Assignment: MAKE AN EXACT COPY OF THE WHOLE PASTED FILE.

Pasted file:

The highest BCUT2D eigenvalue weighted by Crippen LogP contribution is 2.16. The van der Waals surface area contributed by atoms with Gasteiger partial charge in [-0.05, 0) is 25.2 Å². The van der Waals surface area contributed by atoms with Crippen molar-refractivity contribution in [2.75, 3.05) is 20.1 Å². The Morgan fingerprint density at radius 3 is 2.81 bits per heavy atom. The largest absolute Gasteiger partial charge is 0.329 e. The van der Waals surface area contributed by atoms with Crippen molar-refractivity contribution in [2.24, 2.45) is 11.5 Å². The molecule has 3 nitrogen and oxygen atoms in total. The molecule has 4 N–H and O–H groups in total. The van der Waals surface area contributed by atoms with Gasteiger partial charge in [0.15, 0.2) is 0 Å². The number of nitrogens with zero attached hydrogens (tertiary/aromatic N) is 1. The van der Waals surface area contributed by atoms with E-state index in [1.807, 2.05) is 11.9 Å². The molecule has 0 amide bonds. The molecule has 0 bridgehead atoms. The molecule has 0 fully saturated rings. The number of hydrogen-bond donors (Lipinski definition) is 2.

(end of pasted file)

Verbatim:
The highest BCUT2D eigenvalue weighted by Crippen LogP contribution is 2.16. The van der Waals surface area contributed by atoms with Gasteiger partial charge in [-0.05, 0) is 25.2 Å². The van der Waals surface area contributed by atoms with Crippen molar-refractivity contribution in [2.75, 3.05) is 20.1 Å². The Morgan fingerprint density at radius 3 is 2.81 bits per heavy atom. The largest absolute Gasteiger partial charge is 0.329 e. The van der Waals surface area contributed by atoms with Crippen molar-refractivity contribution in [2.24, 2.45) is 11.5 Å². The molecule has 3 nitrogen and oxygen atoms in total. The molecule has 4 N–H and O–H groups in total. The van der Waals surface area contributed by atoms with Gasteiger partial charge in [0.15, 0.2) is 0 Å². The number of nitrogens with zero attached hydrogens (tertiary/aromatic N) is 1. The van der Waals surface area contributed by atoms with E-state index in [1.807, 2.05) is 11.9 Å². The molecule has 0 amide bonds. The molecule has 0 bridgehead atoms. The molecule has 0 fully saturated rings. The number of hydrogen-bond donors (Lipinski definition) is 2.